A man with an extensive criminal history was identified by authorities Friday as the suspect in two 1990s cold case murders in Missouri and South Carolina.
Robert Brashers, who killed himself in a standoff with police in Missouri in 1999, was linked to the three homicides through DNA, Fox Carolina reported. His body was exhumed in September as part of the DNA investigation.
Brashers victims were Jenney Zitricki, 28, and Sherri Scherer, 38, and her 12 year-old daughter Megan, according to the station.
Zitricki was raped and strangled in Greenville, S.C., in April 1990, the station reported.
Scherer and Megan were fatally shot and killed in their farmhouse in Portageville, Mo., in March 1998, according to reports. Megan was also raped. Later that day the killer tried to force his way into a home in Dyersburg, Tenn., and shot a 25-year-old woman who was home with a small child. She survived and provided a description of the assailant.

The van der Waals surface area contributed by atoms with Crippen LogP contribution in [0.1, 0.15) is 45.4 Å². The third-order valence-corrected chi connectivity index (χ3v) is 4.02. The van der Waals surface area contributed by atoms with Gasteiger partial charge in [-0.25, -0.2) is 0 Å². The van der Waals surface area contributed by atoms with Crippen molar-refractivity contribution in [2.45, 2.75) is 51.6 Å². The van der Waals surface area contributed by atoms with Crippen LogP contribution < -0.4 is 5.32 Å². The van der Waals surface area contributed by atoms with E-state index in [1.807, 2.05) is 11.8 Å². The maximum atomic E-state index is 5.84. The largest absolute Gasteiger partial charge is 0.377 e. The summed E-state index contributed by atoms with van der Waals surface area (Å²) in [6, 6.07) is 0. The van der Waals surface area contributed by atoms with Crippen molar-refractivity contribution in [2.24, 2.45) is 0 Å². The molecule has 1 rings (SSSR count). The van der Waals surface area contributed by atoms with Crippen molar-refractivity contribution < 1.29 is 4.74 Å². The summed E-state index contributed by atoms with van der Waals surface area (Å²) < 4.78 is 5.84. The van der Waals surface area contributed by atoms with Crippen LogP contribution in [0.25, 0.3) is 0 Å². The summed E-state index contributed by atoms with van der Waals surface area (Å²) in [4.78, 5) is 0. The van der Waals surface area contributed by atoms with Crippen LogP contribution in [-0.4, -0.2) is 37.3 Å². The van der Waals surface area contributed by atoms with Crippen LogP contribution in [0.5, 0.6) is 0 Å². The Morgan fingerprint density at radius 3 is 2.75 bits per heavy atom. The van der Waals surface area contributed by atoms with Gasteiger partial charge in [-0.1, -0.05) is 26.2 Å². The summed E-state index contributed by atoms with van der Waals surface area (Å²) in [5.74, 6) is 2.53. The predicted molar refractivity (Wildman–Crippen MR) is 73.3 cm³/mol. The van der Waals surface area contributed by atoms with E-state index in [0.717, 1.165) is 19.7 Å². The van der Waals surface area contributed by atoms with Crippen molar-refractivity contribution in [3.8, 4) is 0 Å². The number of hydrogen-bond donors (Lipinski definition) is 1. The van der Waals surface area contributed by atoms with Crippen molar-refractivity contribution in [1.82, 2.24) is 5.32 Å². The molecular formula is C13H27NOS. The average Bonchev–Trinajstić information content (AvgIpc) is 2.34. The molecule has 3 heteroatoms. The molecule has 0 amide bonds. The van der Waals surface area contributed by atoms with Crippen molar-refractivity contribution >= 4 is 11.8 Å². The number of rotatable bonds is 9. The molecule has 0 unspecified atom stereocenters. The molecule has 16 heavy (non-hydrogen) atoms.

Greenville Police Chief Ken Miller said Brashers was a “violent serial rapist and murderer,” Fox Carolina reported.
"It’s been 28 years since Jenny was taken from us. The years since has brought painful sorrow and loss, and the longing of what could have been," her brother Phillip Zitricki said, according to the station.
Police also announced Friday that Brasher raped a 14-year-old girl in Memphis, Tenn., in 1997.
A Virginia DNA lab matched Brashers’ DNA with a relative’s who had used GEDmatch, a public database that gained recent national attention after law enforcement used it to identify California’s notorious Golden State Killer earlier this year, the Greenville Journal reported.
Brasher’s extensive criminal history included attempted murder, burglary, impersonating a police officer, and unlawful possession of a weapon, said Terry Stevens, the sheriff of New Madrid County in Missouri.
Chief Miller said Brashers had been convicted of beating and shooting a woman in Florida in the 1980s, Fox Carolina reported. He was released in 1989, just a few months before Zitricki was killed.
"Generations of detectives who worked tirelessly, even returned from retirement to continue this important work, can now see this case closed.” Miller said, according to the station.